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Shoes and Craft

A shoemaker's blog about shoemaking

Attach the metal shank and the bottom fillers. Yes the metal shank is a must – you don’t want to make a shoe which collapses after a few times on your customer’s foot, right?

You need to cut a slightly bigger piece for the upper leather, or something thin (a 2-2,5 mm veg tanned leather is also god, but you need a soft leather here – soon you will see why)

attach from the toe

if you havea  last standard, that could be your third hand, holding the last.

press it flat and smooth with a bone folder

then hammer

then trim back the edge. Leave at least 5-6 mm, not less. The stitches will modify the shape a bit, so you HAVE to trim it again.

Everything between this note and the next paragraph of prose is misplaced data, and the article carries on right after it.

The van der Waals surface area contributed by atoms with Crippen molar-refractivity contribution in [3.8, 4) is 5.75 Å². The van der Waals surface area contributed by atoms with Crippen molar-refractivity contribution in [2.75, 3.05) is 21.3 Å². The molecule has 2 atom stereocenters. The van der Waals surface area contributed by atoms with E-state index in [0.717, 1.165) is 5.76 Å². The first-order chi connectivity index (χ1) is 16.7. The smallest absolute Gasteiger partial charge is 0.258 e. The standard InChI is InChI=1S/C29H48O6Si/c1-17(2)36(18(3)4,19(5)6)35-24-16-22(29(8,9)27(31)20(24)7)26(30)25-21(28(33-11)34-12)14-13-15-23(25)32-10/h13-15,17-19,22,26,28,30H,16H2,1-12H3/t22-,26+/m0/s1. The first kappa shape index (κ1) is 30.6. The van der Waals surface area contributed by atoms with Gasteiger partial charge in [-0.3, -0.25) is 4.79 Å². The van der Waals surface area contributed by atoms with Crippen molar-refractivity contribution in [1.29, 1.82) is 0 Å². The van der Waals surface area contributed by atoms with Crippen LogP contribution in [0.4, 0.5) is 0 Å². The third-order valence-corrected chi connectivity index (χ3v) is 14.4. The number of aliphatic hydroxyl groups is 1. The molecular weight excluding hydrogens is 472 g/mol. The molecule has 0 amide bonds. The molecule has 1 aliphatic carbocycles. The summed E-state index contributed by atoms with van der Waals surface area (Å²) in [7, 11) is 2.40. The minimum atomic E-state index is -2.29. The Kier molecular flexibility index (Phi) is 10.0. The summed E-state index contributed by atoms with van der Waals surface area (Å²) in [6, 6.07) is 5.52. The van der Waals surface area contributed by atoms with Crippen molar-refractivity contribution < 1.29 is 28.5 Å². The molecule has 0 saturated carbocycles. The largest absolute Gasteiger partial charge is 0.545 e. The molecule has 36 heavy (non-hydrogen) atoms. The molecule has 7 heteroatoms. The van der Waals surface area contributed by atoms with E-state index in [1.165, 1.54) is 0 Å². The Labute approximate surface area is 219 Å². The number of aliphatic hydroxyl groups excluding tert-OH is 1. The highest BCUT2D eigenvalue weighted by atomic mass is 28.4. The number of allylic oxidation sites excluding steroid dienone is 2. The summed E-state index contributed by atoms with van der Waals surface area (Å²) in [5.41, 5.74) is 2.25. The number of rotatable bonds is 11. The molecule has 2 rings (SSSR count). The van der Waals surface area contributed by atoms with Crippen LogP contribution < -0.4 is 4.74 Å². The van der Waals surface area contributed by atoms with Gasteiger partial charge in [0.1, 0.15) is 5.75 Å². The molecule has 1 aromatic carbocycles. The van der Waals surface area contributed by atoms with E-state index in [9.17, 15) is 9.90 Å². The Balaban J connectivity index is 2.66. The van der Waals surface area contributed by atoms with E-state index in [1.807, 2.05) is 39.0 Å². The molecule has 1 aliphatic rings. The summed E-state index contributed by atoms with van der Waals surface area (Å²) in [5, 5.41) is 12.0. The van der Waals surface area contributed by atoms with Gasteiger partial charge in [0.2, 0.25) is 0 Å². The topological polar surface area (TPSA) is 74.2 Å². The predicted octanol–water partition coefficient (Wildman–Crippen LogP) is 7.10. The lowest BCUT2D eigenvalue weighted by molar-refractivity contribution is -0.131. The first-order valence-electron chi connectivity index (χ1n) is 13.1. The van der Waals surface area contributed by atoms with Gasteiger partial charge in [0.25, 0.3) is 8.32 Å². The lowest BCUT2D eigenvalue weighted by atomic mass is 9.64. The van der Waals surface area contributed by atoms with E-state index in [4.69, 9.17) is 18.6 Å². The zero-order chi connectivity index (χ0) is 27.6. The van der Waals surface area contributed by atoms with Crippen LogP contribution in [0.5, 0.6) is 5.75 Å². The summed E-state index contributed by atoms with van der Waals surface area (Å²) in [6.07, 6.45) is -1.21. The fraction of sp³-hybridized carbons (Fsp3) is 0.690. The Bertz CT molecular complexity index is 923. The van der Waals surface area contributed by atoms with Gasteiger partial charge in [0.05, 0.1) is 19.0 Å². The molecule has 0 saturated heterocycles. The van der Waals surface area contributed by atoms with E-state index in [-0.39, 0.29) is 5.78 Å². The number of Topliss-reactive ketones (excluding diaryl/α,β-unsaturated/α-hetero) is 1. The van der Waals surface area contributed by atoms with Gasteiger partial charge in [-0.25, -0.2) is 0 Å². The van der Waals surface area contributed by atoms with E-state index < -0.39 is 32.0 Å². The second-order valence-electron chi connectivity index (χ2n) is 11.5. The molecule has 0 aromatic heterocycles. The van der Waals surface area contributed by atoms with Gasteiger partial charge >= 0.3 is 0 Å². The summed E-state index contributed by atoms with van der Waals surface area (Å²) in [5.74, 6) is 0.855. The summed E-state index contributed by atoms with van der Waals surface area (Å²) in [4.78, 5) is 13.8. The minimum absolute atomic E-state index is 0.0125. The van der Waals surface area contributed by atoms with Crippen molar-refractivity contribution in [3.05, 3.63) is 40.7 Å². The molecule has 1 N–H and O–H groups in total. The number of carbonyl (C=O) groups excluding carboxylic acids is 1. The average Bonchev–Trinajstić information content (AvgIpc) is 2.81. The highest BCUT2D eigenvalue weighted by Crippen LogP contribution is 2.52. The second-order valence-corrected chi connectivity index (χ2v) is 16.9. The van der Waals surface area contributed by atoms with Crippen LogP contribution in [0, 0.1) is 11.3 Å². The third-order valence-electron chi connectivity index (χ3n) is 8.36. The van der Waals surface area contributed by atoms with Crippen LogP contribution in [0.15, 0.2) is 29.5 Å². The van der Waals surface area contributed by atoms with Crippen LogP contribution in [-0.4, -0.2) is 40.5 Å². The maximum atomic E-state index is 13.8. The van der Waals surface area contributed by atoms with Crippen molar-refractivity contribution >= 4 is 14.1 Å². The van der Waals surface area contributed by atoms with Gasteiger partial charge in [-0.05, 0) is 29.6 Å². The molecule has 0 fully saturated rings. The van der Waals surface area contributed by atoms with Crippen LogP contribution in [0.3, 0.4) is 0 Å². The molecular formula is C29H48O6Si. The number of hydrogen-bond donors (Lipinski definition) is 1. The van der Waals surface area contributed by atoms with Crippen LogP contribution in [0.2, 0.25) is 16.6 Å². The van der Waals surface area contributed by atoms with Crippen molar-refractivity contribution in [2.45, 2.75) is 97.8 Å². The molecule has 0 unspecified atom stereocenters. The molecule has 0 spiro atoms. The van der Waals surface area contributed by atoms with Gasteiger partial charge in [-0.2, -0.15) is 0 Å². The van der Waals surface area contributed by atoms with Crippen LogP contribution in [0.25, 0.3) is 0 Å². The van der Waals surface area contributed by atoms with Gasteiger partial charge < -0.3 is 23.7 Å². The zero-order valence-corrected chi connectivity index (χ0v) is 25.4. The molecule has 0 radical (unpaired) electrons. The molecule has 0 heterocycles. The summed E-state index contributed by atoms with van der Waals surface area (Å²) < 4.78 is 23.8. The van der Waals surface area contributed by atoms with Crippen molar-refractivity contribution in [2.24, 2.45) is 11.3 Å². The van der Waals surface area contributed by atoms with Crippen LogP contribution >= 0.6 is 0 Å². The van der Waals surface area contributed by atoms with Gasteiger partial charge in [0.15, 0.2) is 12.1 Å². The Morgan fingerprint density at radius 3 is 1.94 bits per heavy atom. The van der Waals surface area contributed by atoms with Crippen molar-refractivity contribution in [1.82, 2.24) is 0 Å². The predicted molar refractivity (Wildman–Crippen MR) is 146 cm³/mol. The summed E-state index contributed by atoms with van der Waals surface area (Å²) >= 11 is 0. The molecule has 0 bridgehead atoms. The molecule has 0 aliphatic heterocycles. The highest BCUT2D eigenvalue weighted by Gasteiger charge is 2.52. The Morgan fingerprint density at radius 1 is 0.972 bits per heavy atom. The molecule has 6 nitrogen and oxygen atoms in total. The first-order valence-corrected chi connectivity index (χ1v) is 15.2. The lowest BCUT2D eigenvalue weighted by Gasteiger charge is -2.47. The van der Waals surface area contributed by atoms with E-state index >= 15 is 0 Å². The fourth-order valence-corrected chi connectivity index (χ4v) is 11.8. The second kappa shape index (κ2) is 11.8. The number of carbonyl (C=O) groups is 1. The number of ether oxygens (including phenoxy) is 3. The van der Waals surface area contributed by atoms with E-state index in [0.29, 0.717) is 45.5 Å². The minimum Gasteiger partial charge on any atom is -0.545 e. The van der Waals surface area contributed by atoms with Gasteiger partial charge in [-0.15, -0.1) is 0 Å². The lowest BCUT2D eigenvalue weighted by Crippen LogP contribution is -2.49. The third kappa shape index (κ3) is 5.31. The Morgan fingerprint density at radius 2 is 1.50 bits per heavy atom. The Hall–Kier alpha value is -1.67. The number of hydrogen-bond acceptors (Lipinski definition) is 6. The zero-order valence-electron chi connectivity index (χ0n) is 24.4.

then attach the midsole. That might be 2-3 mm, not thicker.

Done.

Stitch. You don’t need stitch marker – just make nice, even 4-5 mm long stitches, close to the previous line.

Then finish it at the bottom

ready.

And this is where the fun starts. Do you remember – I did not suggest to start practice this rtechnique, unless you are a pro – here we are. Here you need a steady hand and there is no use to tiptoe around it – you have one shot. (and one sloppy move)

Then trim the midsole about the right shape.

Done for today. Next stitching line will be even more difficult. (have you ever wondered, why bespoke shoes are so expensive?)

does anyone read these tutorials???

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